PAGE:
Many of the largest malls in Metro Manila have a section dedicated to health services: clinics, skin care centers, gyms and such. Healthway has clinics in several malls (this one is in The Block at SM City North EDSA) and it offers medical, dental and skin care services. And these are full services—they have general practitioners (family physicians) and specialists, including surgeons and anesthesiologists since they have several small operating rooms for minor procedures. I've used both their doctors and dentists several times and I'm quite happy with their services. If your medical insurance doesn't cover them, they have inexpensive annual packages that are good enough for general health care. I like the fact that they're located inside malls too. Aside from being open seven days a week, if I have to wait for a doctor to arrive or for the results of a laboratory test, I can relax at a café or go window shopping. And after spending a couple of grueling hours in a dentist's chair or being poked and prodded by a gastroenterologist, what better way to reward yourself for being a good girl (or boy) than by doing a little shopping?

Healthway medical clinic in The Block

September 4, 2009

I breathe it everyday

The view of Metro Manila from Timberland Sports and Nature Club which I posted for the City Daily Photo theme day on Tuesday was just one of several which I took that day. The club's pool is located one level below the dining room and has the same magnificent view. If you enlarge the photo, you can just make out a large body of water in the distance. That is the La Mesa Dam reservoir, which supplies most of the metro's water. The area has also been developed into an ecopark, but I have yet to visit it.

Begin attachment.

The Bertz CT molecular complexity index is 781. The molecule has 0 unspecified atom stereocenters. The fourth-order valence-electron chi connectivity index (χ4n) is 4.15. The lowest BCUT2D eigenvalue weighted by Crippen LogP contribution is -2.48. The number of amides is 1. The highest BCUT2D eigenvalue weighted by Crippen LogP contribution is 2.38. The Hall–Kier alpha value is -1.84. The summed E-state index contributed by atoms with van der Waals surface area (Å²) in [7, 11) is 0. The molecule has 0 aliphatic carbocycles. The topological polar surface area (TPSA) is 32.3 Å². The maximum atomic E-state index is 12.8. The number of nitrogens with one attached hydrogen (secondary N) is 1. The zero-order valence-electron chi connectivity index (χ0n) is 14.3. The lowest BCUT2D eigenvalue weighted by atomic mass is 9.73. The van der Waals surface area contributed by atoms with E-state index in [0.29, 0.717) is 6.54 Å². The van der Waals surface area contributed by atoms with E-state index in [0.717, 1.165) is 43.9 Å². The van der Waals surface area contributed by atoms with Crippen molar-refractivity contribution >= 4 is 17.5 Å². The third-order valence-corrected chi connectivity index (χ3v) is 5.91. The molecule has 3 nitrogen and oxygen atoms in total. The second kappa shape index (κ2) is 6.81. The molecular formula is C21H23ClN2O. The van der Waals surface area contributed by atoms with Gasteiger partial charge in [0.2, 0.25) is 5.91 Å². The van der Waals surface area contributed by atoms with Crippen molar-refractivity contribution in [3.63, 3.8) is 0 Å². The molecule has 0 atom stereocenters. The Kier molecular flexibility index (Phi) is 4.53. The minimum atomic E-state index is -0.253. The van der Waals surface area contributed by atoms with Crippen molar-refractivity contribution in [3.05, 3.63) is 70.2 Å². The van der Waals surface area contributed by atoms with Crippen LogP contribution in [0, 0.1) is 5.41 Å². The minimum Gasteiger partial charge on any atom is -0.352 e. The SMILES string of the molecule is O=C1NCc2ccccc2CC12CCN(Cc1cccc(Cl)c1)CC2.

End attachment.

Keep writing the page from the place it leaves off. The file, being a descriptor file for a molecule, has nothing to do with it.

view of Metro Manila from the Timberland Sports and Nature Club

The club is only one part of the mountain development that is Timberland Heights, which offers lots for residences and farm estates. Here we see some of the homes that have already been built and a section of the hill nearer the clubhouse that is still being developed. Unfortunately, the trip to the foothills of the Sierra Madre mountain range made it quite obvious just how polluted Metro Manila's air is. Just look at that pall of thick smog over the metro!

view of Metro Manila from the Timberland Sports and Nature Club

The pollution became even more pronounced when the sun hid behind some clouds. I wish I could say that this was just rain but it didn't start pouring until late in the afternoon and I took this mid-morning.

view of Metro Manila from the Timberland Sports and Nature Club

I don't know why it was so, but by early afternoon the sky over Metro Manila, though still a bit hazy, was much clearer. Like the sun had burned off some of the smog.

view of Metro Manila from the Timberland Sports and Nature Club